Tuesday, December 25, 2012

Merry Christmas from Reasonable Conversation...

Some holiday reflections on an early Christmas morning...

This is the 52nd Christmas morning I've experienced. The first few I was too young to realize what was going on. From about age five or so up until my 16th Christmas, it was pretty mind blowing. I can remember setting the cookies and glass of milk out on the dining room table before me and my sisters went to bed. In the morning, Dad would've pinned up a sheet so we couldn't see down the hall into the living room where the tree and the presents were. My two sisters and I would wake up early and get dressed and wait in our rooms until Mom gave the go ahead to come out. It was quite thrilling and mind blowing. Bikes, games, toys, sports stuff, etc. were usually what I took in those mornings. Some of the presents I remember include skittle bowl, rebound, hot wheels, record players and Beatles albums.

I remember how great a job Mom did decorating our home for the Holidays. It was a big house and had lots of neat nooks and crannies, which she took full advantage of. A gorgeous tree in the living room. Evergreens all around the various ledges within the living and dining rooms. The old-fashioned candle lights in all of the windows.

I contributed to the decorating every year by making my own "Readers Digest Christmas Tree.."

I also remember making these and hanging them all over my room:

I wonder if anyone does either anymore?

Dad was in charge of the outside lights. Every year he would wage a very personal "war" with the neighborhood kids who delighted in stealing some of our red Christmas lights. One year he was so determined to catch the little heathens that he hid in the trees to try and catch one. He never did, which was probably a good thing. Ah, to go back in time.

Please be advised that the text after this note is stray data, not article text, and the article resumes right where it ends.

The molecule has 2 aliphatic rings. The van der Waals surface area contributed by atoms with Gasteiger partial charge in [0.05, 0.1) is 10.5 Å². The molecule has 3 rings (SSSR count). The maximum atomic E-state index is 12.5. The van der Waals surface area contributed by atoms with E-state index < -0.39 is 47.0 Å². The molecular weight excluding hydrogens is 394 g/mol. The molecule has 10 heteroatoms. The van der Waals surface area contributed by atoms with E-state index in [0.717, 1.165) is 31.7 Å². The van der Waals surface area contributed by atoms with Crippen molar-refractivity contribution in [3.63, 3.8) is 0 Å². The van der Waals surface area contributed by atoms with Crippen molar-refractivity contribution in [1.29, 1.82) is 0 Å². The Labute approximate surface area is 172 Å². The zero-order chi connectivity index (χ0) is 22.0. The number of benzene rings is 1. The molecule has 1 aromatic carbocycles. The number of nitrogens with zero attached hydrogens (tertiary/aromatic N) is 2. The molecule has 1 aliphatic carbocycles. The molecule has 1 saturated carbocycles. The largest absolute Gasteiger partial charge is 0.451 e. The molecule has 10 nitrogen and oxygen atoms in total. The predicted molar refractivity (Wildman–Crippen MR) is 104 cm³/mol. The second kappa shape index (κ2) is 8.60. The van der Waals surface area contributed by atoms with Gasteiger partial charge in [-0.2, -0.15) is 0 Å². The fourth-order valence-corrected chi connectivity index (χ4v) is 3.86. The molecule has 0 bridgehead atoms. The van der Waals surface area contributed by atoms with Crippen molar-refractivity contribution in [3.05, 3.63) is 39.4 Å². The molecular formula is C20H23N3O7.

Dinner was always a traditional turkey dinner with all the trimmings. Mom would make her stuffing from scratch which meant all of us tearing apart pieces of bread the night before. TONS of it. A big turkey would go in around 6:00am. Mashed potatoes, gravy, various kinds of freshly baked breads. My Dad's olives. Pumpkin pies and tapioca pudding for desserts. Cool whip. Christmas cookies. No one went to bed hungry that night.

As I grew older, the holidays changed. Once I was married and began to have kids, it was about making it special for our girls. Each one would get so excited in the weeks leading up to the big day. Patty and I would plot on how best to get our shopping done and keep the presents hidden until the 25th. We looked forward to watching the traditional Christmas television programs like "Rudolph the Red-Nosed Reindeer" and "Frosty the Snowman" with them. It was great fun to experience it through their eyes.

Its impossible for me to over stress the role that music played during the holidays. I remember singing great Christmas songs in high school and college choirs. The days in choir practice at Gateway High School. Mr. Bevan, my choir conductor. Choir concerts. Travelling to downtown Pittsburgh after school to sing by the KDKA Radio window at one of the local department stores, Kaufmann's, Gimbel's and Horne's (all of which are gone.) Farkleberries. The Children's Hospital Telethon. Good memories. This set things in motion for what came later in life when I turned music into a full time job. In the last seventeen years, music has taken on a different meaning for me. I entertain a great deal at regional Nursing Homes and Retirement Communities. The songs I sing get sung but once a year and it always gets to me that for many in my audience, this will be the last time they ever hear these performed live. Some residents sing full blast, which is fun, while others take a less active way of participating. The carols often produce some tears for some of them, and its a challenge for me to observe all that I do, while singing these amazing songs and keep myself under control. Its not easy sometimes. I wonder if I'm this emotional now, what will I be like when I'm their age? I also think back to the folks who aren't there anymore to enjoy them.  Marion. Betty. Jack. Mr. Carson. Etc. I'm also reminded of my Mom, who used to sing solo's on Christmas Eve. She passed a few years ago and I miss her a lot.